Texas economy not proxy for whole of America’s

June 22, 2011

By Martin Hutchinson
The author is a Reuters Breakingviews columnist. The opinions expressed are his own.

Texas isn’t a proxy for the broader U.S. economy. Rick Perry, the Lone Star State’s governor, may run for president in 2012. And Texas boasts below-average unemployment and decent growth. But it also has no state income tax, a large energy sector and not too much housing trouble. Washington’s bigger problems may not yield to Texan solutions.

Perry, who has been in charge of the United States’ second-largest state for over a decade, cannot reasonably be called unqualified for the presidency, even though the Texan governorship is fairly weak. But the attempts of his supporters to use his economic record to boost his candidacy are only partially convincing.

The state’s economic record is better than that of the United States as a whole, but only moderately so. Its unemployment rate of 8 percent is more than a percentage point lower than the national average, but has declined only modestly from its peak in March 2010. Growth has also been only a little higher than the national rate.

And Texas started the recent recession with advantages. It had a huge housing and banking crisis in the 1980s, one reason home prices didn’t skyrocket in 2006 as they did in some parts of America. Having avoided a massive bubble, the decline since then has been moderate in Texas. The state’s economy also benefits from its energy sector, spurred along by high commodity prices. The lack of a state income tax — which predates Perry — has also helped economically, particularly as other states have increased taxes during the recession.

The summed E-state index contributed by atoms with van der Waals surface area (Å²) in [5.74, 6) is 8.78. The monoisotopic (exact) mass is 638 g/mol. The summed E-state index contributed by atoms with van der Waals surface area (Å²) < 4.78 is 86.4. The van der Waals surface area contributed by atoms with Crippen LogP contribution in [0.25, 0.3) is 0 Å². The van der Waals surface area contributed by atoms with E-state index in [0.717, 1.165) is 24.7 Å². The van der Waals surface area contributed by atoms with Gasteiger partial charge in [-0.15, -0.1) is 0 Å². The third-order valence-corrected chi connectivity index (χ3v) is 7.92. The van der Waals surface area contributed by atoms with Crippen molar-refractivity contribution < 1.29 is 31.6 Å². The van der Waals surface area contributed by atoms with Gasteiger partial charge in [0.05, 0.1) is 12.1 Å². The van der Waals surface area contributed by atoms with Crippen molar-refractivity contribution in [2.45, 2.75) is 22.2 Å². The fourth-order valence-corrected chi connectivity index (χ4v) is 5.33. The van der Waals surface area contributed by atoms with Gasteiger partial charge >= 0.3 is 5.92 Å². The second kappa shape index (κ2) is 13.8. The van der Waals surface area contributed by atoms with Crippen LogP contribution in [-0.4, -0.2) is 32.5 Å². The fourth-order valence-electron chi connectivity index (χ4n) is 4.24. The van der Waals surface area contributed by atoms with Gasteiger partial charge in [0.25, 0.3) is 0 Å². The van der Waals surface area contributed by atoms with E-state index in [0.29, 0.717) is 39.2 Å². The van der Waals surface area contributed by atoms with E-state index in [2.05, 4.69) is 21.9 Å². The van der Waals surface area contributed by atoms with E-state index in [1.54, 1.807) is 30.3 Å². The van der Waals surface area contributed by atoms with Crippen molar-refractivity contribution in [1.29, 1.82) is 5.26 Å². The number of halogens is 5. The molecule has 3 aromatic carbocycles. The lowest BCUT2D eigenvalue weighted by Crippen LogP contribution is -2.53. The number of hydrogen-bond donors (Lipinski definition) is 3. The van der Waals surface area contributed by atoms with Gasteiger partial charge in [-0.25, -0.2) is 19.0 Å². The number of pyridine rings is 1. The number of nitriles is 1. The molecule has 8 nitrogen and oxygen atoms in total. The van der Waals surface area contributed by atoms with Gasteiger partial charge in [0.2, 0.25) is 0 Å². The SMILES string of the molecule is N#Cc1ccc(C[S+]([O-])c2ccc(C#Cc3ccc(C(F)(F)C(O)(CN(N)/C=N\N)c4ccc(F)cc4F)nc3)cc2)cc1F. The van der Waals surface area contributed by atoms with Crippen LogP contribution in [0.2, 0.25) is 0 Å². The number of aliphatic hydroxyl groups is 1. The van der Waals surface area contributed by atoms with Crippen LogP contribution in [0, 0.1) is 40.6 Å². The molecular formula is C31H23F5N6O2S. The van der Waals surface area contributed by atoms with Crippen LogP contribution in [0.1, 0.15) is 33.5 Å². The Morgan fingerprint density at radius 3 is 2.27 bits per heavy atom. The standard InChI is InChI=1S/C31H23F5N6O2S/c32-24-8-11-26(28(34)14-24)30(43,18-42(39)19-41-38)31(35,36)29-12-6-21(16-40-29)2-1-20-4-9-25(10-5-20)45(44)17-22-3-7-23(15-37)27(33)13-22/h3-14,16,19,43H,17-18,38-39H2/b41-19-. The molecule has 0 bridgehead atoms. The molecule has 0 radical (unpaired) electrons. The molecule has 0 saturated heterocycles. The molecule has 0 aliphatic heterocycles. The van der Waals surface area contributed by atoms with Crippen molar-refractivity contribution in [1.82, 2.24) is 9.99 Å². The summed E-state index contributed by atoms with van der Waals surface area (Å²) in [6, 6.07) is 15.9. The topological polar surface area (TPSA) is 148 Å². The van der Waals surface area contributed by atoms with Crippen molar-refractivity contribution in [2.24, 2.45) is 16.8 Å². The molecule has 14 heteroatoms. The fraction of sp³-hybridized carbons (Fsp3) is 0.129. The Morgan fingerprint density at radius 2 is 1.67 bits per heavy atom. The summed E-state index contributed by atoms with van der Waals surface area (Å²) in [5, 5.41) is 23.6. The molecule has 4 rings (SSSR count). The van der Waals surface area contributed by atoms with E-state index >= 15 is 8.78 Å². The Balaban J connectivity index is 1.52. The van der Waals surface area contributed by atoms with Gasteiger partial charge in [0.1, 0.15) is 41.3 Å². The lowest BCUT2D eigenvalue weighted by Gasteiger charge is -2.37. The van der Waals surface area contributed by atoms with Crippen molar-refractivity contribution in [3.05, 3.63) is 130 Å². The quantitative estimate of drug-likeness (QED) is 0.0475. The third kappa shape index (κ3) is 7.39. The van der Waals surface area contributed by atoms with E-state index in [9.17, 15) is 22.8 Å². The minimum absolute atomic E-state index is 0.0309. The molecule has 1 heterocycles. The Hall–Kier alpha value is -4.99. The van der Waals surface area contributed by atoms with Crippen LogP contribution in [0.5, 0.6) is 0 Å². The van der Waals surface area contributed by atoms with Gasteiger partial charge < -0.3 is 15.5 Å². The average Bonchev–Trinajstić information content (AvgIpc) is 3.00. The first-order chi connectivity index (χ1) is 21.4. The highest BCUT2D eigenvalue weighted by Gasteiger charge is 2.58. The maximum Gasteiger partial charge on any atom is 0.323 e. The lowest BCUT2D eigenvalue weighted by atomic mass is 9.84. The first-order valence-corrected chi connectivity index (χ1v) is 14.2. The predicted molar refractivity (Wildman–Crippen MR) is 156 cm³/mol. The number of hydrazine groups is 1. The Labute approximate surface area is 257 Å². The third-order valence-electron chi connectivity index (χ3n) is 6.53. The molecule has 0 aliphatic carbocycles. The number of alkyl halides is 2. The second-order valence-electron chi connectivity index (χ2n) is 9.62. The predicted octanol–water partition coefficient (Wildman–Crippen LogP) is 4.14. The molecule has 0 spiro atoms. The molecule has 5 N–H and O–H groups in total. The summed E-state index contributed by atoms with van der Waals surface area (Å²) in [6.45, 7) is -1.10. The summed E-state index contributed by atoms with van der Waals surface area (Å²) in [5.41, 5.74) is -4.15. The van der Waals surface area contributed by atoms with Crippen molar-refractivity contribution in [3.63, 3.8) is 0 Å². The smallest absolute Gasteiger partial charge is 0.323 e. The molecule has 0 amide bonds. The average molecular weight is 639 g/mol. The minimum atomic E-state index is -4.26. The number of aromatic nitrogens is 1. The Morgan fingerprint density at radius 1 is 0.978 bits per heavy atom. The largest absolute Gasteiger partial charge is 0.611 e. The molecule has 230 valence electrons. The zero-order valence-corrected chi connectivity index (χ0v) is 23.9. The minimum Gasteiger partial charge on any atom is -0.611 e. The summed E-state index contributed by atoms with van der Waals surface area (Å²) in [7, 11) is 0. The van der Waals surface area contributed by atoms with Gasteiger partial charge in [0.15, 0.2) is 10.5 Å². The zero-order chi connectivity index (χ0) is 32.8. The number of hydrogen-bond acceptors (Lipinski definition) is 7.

That has all made the Texas governor’s fiscal path considerably easier than those of other large states such as Illinois and California, while his economic policies have not produced obvious direct benefits. Perry’s decent record is mostly a product of structural differences and long-standing policies rather than anything he has introduced. Doing no harm is a good start, but the United States needs more than that. If elected, Perry would find the nation’s problems considerably less tractable than he is used to.

Comments

Martin, Rick Perry knows what pundits don’t. All you need to have a strong economy is to get the government out of the way including reducing regulation, frivolous litigation (over 90% is) and taxation. Simply reduce these albatrosses around the necks of citizens and the private sector will find a way that is far more efficient and fair than feckless government. The miracle is that a majority of voters here understand that.

Posted by Truth_Teller | Report as abusive
 

All fhat has made the Texas governor’s fiscal path easier are attributes that the nation once had access to (and still has) and the idea is to develop those attributes nationally once more. Who could be better at developing that energy and free spirit than someome who has been been born, raised and nurtured in the things that make Texas great and historicaly promote it’s well being. This article confirms Perry’s qualifications and Texas’ proxy for America.

Posted by gentileben | Report as abusive
 

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